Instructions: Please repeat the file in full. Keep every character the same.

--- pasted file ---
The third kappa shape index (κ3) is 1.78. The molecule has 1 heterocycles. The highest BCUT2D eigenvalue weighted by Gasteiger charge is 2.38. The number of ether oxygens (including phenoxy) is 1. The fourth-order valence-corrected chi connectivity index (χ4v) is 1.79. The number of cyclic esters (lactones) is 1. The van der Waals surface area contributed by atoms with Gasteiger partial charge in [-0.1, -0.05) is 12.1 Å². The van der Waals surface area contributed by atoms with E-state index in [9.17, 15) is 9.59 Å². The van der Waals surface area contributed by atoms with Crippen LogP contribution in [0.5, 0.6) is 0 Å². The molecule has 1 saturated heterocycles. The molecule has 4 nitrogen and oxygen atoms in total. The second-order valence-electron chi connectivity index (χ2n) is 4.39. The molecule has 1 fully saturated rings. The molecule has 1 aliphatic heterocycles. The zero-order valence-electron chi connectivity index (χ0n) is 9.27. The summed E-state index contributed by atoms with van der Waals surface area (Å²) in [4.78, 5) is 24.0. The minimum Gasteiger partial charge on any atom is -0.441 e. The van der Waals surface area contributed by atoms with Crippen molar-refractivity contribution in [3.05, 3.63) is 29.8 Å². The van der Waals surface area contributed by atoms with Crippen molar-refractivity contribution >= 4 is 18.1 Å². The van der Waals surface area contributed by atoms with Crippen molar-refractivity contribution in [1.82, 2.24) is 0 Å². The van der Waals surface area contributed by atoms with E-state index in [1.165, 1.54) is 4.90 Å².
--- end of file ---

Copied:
The third kappa shape index (κ3) is 1.78. The molecule has 1 heterocycles. The highest BCUT2D eigenvalue weighted by Gasteiger charge is 2.38. The number of ether oxygens (including phenoxy) is 1. The fourth-order valence-corrected chi connectivity index (χ4v) is 1.79. The number of cyclic esters (lactones) is 1. The van der Waals surface area contributed by atoms with Gasteiger partial charge in [-0.1, -0.05) is 12.1 Å². The van der Waals surface area contributed by atoms with E-state index in [9.17, 15) is 9.59 Å². The van der Waals surface area contributed by atoms with Crippen LogP contribution in [0.5, 0.6) is 0 Å². The molecule has 1 saturated heterocycles. The molecule has 4 nitrogen and oxygen atoms in total. The second-order valence-electron chi connectivity index (χ2n) is 4.39. The molecule has 1 fully saturated rings. The molecule has 1 aliphatic heterocycles. The zero-order valence-electron chi connectivity index (χ0n) is 9.27. The summed E-state index contributed by atoms with van der Waals surface area (Å²) in [4.78, 5) is 24.0. The minimum Gasteiger partial charge on any atom is -0.441 e. The van der Waals surface area contributed by atoms with Crippen molar-refractivity contribution in [3.05, 3.63) is 29.8 Å². The van der Waals surface area contributed by atoms with Crippen molar-refractivity contribution >= 4 is 18.1 Å². The van der Waals surface area contributed by atoms with Crippen molar-refractivity contribution in [1.82, 2.24) is 0 Å². The van der Waals surface area contributed by atoms with E-state index in [1.165, 1.54) is 4.90 Å².